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Wednesday, November 25, 2020

M1 Blizzard Pass: Dungeon Design

Today, Grognardia has a retrospective on the module M1 Blizzard Pass by Zeb Cook.

This brought back some of my memories of this module, which was released in 1983. I remember buying it at Kay-Bee Toys in the mall on the same day my sister got the Smurf: Rescue in Gargamel's Castle game for our Colecovision.

I enjoyed the solo module, but what I really found fascinating was the "group adventure" at the end, which describes the dungeon (consisting of the single map shown above) in less than three full pages. Not only is it an interesting behind-the-scenes look at the solo adventure, but it is also a rare example of a TSR "mini-dungeon"; i.e., an adventure consisting of a single dungeon page with just a few pages of description. In the early days, we really on saw this kind of short adventure as the sample dungeons in rulebooks (e.g., Holmes Basic or Moldvay Basic). I think it also reminded me of those because it was also in the back of the booklet. One reason I liked this kind of short adventure is that it was closer to the single map-page dungeons I was making myself at the time. Even the adventures that had been published in Dragon magazine were usually longer than this, with at least two different map pages. 

(Warning, below are some spoilers if you plan to play through the dungeon)

As is obvious from the name, the setting for Blizzard Pass is a snowy mountain pass, which immediately gives the dungeon a feel that differentiates from typical sample dungeons. A few of the elements tie into this "icy" setting; for example, the ogre guard at the beginning hides in the snow and then hurls "snowballs" at the party (balls of ice). And there are Snow Apes, a new monster.

According to the ten types of Scenarios outlined in Moldvay Basic, the adventure is #8, Rescuing Prisoners - the same as the The Haunted Keep sample dungeon. 

The dungeon itself is more linear than the one in Holmes Basic, but it makes sense as a defensible lair. It has some neat twists that make the linear design more interesting. Two of these criss-cross over each other, making the map more eye-catching (see above).

The map makes good use of the dungeon features key shown on page B58, which was one of the ways the Moldvay Basic advanced dungeon design over that of the dungeon of Holmes Basic, as I outlined here. It also has a clever and thematic compass rose that uses the head of troglodyte, one of the monsters in the dungeon.

Besides the main entrance, there are two other exits from the dungeon. One of these is via a branch point that leads to a red-herring mini-labyrinth in a second part of the dungeon; the other is the requisite secret escape route for the evil cleric, which is a motif that Gygax used several times (in that post, jump to the section "Evil Human Lair with Escape Route" near the bottom).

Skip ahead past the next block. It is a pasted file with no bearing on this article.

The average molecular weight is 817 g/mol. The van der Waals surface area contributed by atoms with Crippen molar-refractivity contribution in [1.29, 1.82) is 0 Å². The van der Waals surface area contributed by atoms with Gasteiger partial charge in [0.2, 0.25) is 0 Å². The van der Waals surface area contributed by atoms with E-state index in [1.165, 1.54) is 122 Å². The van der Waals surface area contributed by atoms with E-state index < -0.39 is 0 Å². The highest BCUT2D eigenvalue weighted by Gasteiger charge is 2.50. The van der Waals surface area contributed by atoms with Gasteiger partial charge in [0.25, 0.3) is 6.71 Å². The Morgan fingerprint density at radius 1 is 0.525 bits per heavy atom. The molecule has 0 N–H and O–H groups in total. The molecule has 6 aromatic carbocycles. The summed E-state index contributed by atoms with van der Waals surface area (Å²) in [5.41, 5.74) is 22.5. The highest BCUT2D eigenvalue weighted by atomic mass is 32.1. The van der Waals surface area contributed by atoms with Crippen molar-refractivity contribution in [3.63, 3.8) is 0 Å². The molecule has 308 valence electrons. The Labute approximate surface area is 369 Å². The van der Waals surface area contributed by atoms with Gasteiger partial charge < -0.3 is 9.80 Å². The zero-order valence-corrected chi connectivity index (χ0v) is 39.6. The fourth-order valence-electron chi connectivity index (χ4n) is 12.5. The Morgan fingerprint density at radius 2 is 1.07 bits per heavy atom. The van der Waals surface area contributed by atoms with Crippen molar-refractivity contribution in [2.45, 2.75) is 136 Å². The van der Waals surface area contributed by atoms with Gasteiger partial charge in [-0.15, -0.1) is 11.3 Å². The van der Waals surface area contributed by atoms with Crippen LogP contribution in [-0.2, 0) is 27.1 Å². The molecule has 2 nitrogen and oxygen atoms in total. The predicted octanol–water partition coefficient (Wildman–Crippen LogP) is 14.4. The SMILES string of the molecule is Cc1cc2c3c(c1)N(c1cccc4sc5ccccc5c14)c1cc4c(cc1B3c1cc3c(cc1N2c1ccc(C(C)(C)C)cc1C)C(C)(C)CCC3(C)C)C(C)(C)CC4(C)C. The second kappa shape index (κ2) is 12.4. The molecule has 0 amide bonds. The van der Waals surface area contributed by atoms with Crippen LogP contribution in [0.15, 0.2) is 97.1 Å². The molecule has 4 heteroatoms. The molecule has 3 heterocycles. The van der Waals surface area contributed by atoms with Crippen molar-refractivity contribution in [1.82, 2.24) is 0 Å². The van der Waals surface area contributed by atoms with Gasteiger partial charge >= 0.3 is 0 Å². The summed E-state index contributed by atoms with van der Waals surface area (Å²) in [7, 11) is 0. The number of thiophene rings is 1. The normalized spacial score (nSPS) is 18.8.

It has a few interesting features of verticality; parts of the dungeon are higher than others, which is something also seen in the Caves of Chaos. 

This allows for a chute that leads from one area to another, something that Gygax suggested back in OD&D, Vol 3 (e.g., "mouths of chutes" and "a slide to a lower level"), but didn't turn up that often in published dungeons. This also involves a weird statue/idol, a motif seen repeatedly in early D&D adventures; there's one in each of the Holmes and Moldvay Sample Dungeons, and Gygax provided several examples in the "Trick and Traps: (Additions)" section of the Greyhawk Supplement.

And there is also vertical passage in the dungeon that can only be traversed by climbing; this lets a thief use their climb walls ability (the solo adventure itself is written for a thief character). This is shown via a cross-section inset on the map, and leads to the second section of the dungeon. This part is set off visually from the first by use of half-tone dots, labeled on the key as "Higher Area", also perhaps reinforcing that the temperature is different in this part of the cave system.

Plus it's got pulpy weird toads and apes as the new monsters: the hypnotic Rock Toad (also called Cave Toad) and the Snow Ape.

Rock Toad by Jim Holloway

I like this dungeon enough that I included when I started an annual kids' campaign about five years ago. IIRC, this was the fourth adventure they went through (Holmes Sample Dungeon -  Mentzer Sample Dungeon - Quest for the Silver Sword - Blizzard Pass).

If you'd like to see this mini-dungeon yourself, Blizzard Pass is available on DMs Guild (note: affiliate link), and  with all of the solo entries filled in within the appropriate text so you can actually play through it without the invisible ink pen.

Read the Grognardia retrospective here:

Retrospective: Blizzard Pass

Yesterday's post about solo wargames reminded me of something that I had almost forgotten: that, in 1983, TSR published the first of two solo adventure modules for Dungeons & Dragons. Entitled Blizzard Pass and written by David Cook, this module is, in broad outline, not all that different from a Fighting Fantasy book like The Warlock of Firetop Mountain.

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